• Beware of false identities. One form of cyberbullying is tricking a person. A student may believe they are communicating with a friend when in fact it’s a false identity. Help your child discern when and what to disclose online. Personal information should be off limits.
  • Monitor social networking. Classmates naturally form interpersonal relationships online. Your student may want to communicate with their classmates via email or social networking spaces like Facebook. However, these activities should be monitored by an adult. In other words, if your kid has a Facebook account, make sure you can see what’s going on.
  • Report inappropriate activity. If another child posts embarrassing or harassing statements or images, report this to the school officials immediately. It may be out of the range of their ability to discipline, but noting the behavior can have a significant impact on stopping it.

Then again, online schools know the types of behaviors that should be further reported to the police. For example, consider reporting to the police if personal information is involved in a threat against your child. You may hesitate, thinking that the incident is minor, but it’s best to let the police sort it out. Don’t immediately delete the offending messages. The authorities may need to see them.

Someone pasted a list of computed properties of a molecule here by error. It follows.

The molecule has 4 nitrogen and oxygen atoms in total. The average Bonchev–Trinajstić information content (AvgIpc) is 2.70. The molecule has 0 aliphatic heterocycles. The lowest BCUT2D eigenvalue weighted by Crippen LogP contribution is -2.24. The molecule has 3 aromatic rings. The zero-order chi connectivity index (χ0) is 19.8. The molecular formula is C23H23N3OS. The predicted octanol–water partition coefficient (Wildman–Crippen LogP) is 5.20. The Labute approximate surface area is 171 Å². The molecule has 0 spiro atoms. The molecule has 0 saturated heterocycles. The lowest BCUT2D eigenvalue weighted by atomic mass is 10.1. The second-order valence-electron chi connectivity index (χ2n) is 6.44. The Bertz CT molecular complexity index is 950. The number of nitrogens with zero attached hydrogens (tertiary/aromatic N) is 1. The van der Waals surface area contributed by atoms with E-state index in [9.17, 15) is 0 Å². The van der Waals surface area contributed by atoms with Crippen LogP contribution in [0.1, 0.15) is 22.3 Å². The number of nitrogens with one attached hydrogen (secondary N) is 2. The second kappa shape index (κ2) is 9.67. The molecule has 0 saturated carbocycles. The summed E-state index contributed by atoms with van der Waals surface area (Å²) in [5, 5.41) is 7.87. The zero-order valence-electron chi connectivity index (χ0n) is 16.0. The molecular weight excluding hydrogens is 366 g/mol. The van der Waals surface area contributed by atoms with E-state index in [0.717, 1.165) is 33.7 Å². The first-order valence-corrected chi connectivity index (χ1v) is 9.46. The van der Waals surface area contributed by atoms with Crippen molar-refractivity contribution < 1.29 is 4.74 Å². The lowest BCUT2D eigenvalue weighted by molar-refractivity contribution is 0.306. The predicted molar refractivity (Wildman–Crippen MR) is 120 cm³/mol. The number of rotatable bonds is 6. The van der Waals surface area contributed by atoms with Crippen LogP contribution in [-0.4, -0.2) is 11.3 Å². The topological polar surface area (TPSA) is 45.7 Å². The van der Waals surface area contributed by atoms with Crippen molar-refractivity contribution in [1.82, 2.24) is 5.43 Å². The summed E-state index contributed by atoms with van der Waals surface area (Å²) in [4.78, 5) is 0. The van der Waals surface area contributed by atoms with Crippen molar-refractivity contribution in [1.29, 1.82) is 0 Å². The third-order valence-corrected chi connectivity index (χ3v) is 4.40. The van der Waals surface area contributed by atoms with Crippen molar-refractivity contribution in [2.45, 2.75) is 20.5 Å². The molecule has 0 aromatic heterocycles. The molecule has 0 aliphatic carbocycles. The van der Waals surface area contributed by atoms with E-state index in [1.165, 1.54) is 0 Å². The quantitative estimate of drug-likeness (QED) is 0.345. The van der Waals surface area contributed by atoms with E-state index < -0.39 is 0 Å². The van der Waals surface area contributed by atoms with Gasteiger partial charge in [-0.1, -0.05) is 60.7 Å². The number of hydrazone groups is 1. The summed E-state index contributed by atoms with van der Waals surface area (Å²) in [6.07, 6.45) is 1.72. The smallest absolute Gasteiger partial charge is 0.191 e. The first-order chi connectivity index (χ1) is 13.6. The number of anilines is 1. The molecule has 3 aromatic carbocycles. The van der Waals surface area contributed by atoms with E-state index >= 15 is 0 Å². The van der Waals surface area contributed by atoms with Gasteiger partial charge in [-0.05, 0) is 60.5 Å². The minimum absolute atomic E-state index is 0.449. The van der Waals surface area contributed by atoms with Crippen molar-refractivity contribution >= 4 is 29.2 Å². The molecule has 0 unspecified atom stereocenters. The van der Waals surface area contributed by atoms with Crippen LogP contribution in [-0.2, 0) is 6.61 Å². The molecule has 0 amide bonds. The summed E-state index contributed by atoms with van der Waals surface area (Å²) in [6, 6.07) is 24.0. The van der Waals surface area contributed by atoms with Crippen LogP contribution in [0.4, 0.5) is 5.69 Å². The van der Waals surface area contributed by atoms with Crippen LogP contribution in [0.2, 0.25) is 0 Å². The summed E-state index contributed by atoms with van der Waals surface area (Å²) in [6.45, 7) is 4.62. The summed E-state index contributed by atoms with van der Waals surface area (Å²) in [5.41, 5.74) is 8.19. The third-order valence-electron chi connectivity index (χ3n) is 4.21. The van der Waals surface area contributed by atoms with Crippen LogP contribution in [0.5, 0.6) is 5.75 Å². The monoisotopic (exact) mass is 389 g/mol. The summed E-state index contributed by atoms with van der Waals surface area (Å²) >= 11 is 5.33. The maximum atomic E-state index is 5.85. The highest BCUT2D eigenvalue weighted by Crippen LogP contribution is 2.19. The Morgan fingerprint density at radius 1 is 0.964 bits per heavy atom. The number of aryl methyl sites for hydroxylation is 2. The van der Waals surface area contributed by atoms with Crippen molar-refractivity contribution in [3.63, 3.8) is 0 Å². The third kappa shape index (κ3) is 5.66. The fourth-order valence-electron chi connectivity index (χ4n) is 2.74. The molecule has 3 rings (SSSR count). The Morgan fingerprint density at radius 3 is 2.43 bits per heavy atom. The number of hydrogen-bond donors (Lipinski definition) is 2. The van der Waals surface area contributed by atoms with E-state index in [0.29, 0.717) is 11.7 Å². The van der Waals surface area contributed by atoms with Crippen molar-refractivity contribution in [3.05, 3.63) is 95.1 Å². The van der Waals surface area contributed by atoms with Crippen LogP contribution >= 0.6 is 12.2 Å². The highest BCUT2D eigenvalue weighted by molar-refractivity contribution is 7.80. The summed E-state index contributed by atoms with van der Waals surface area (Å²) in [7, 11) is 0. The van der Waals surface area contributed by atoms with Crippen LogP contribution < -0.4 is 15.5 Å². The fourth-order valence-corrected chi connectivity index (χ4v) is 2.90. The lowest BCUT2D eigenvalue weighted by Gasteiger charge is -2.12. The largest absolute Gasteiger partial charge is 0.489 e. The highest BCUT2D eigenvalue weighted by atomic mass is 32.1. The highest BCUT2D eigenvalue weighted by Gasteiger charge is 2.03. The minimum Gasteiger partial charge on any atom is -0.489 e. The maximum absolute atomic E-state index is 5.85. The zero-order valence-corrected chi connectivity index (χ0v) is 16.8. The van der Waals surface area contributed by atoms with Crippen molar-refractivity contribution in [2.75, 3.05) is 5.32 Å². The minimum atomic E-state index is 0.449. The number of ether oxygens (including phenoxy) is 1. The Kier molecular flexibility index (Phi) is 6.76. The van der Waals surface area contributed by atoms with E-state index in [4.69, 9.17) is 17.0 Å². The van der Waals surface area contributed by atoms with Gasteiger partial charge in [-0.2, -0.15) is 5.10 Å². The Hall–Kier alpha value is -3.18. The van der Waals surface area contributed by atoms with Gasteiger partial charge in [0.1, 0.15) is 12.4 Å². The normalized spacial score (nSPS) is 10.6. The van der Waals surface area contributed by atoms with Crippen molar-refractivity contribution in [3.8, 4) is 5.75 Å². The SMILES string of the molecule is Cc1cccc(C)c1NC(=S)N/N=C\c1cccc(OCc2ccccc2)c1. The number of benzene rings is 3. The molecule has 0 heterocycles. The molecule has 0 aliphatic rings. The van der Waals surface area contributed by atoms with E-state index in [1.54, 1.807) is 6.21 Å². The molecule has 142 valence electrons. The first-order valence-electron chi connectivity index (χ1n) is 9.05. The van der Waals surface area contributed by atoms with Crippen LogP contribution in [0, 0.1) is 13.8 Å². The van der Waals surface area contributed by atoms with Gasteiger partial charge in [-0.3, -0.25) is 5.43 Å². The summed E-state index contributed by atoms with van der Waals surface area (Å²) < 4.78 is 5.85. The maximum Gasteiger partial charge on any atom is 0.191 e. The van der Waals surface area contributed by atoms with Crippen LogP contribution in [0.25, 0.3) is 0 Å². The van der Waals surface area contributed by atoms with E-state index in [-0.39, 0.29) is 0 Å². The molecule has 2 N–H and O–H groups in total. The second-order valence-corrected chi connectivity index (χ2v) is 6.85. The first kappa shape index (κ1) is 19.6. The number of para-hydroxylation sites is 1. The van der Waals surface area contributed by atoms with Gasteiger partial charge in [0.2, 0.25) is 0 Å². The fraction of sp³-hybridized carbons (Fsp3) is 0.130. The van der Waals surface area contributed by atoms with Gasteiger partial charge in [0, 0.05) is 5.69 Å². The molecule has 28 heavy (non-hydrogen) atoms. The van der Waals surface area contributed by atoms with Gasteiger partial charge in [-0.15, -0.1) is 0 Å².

Whatever you do, don’t retaliate with the same kinds of threats or harmful messages. Getting involved in a verbal tit-for-tat will only result in your child being accused of being a cyberbully. Teach your child to walk away from the computer and cool down before reporting such an incident.

  • Block bullies. By all means, block communication with cyberbullies. Email programs and instant message software, such as Yahoo! Messenger, allow you to do this.

For more information about cyberbullying, consult one of these sites: Stomp Out Bullying, the National Crime Prevention Council's site on cyberbullying, or the U.S. government’s Stop Bullying site.

Enhanced parental involvement

In K-12 schools, parent-teacher communication is getting better, with electronic grade books and online learning portals that support the face-to-face classroom. However, direct communication between parent and teacher around specific areas in which a student needs to improve can be difficult based on schedules, student-to-teacher ratios, and communication preferences.

Parental involvement is completely different with virtual schools. If you follow any of the virtual school links, you will quickly note that every institution requires greater parental involvement than traditional schools. Parents have access to everything: grades, feedback, and lessons.